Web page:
Showing posts from December, 2022

OP-ED: Why I Did Not Resign; Outgoing Council Member Issues Righteous Reality Check

  By Los Angeles City Councilman Gilbert Cedillo (Ret.)  Special to Brooklyn & Boyle Most people find the subject of redrawing political boundaries based on census data about as exciting as watching paint dry. In Los Angeles, however, a year-old, illegally recorded conversation about the subject touched off a political firestorm. On the tape, City Council President Nury Martínez, Councilman Kevin de Le ó n, County Labor Federation head Ron Herrera, and myself—all Latinos—spoke frankly about how districts based on the 2020 census could best represent the city’s evolving ethnic balance. At one point, the discussion turned to the jarring discrepancy that Latinos are half the city’s population but hold only four of 15 seats on the Council. That led to assessing which Council members might support expanded Latino representation and who might see that as a step back for other communities, particularly districts represented by African Americans. Balancing Black and Latino interes

SOUND ARCHIVES: Christmas in Jail

  A Christmas of Remorse An audio story for the holiday season by Abel Salas Once in a while, I like to remind myself that poetry can and does changes lives. It also saves them. This radio piece, artfully produced and edited by Queen Kim, aired originally on "Pacific Drift," a KPCC-FM program highlighting unique aspects of So-Cal life and culture. It was re-broadcast on a subsequent, even cooler program called "Off-Ramp," a uniquely inspiring show created by local public radio luminary John Rabe. Roughly 16 years ago, the young man whose poem you'll hear at the start of the piece asked me to be a witness at his confirmation, a Catholic rite of passage, which would take place in a gymnasium at a detention center for minors in Lincoln Park. At only 14 years old, Edderic AKA Erick, had been incarcerated there, a much more severe facility than the one in which which the holiday visit recorded for this audio story occurred. We'd met during that early first stretc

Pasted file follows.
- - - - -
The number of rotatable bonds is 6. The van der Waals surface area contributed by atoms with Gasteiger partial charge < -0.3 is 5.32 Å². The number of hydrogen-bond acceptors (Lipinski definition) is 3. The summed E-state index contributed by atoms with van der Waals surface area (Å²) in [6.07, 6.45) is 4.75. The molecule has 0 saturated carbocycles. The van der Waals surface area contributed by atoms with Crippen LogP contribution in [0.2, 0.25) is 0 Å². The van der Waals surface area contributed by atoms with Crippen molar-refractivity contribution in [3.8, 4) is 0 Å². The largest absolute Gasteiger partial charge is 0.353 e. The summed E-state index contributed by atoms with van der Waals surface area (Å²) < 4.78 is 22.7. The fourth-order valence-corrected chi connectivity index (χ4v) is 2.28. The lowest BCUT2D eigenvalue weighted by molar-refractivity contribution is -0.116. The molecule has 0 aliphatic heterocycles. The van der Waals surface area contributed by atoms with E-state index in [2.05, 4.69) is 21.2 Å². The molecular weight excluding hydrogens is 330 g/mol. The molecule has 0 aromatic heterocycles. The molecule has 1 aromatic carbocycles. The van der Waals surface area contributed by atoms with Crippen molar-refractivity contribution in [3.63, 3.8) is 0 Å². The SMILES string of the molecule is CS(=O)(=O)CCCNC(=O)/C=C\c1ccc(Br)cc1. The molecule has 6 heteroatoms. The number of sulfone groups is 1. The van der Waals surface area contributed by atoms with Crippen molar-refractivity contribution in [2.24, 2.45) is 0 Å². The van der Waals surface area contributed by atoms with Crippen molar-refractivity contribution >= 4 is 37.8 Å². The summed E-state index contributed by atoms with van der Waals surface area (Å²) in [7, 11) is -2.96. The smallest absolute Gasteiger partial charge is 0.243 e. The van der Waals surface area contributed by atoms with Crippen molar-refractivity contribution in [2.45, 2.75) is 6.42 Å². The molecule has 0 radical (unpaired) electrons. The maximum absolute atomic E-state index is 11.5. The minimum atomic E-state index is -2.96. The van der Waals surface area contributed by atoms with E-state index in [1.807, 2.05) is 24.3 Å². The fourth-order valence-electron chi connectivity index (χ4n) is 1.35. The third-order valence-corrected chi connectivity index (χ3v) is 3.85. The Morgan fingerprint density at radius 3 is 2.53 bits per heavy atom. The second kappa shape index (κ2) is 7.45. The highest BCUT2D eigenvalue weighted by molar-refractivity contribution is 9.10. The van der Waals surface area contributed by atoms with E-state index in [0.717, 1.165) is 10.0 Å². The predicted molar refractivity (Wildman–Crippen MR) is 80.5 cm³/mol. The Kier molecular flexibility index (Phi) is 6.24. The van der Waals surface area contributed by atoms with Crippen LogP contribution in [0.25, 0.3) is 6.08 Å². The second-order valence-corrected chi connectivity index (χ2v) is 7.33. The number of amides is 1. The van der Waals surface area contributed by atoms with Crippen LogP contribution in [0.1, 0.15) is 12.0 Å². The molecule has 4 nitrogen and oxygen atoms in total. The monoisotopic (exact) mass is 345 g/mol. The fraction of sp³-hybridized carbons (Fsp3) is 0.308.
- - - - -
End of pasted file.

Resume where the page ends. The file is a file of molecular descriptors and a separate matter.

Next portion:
Ceremony & Celebration: La Virgen de Guadalupe

By Abel Salas Between midnight and 4 a.m. in the historic center of Mexico City, the darkness is severed by taxi cab headlights. Overhead streetlamp glows catch on bicycle wheel reflectors spinning round and round. With almost digital regularity, bike riders pump past in either direction, the brick-paved plaza a waystation on their route, a bio-friendly nocturnal sacrifice in honor of Mexico’s patron saint, La Virgen de Guadalupe. They are among thousands who have traveled to Mexico’s capital from across the republic for the December 12th commemoration. The bicyclists, many with heavy, glass-and-wood framed portraits strapped to their backs, disappear into the early morning dark. One group of devout teenagers pedaling by has opted to wear cloth capes bearing the image of the Blessed Virgin instead. The eerie sight of Virgen capes fluttering in the breeze under the glare of a stray vintage Volkswagon Beetle taxicab headlamp has distracted me somewhat from the task at hand, the “vela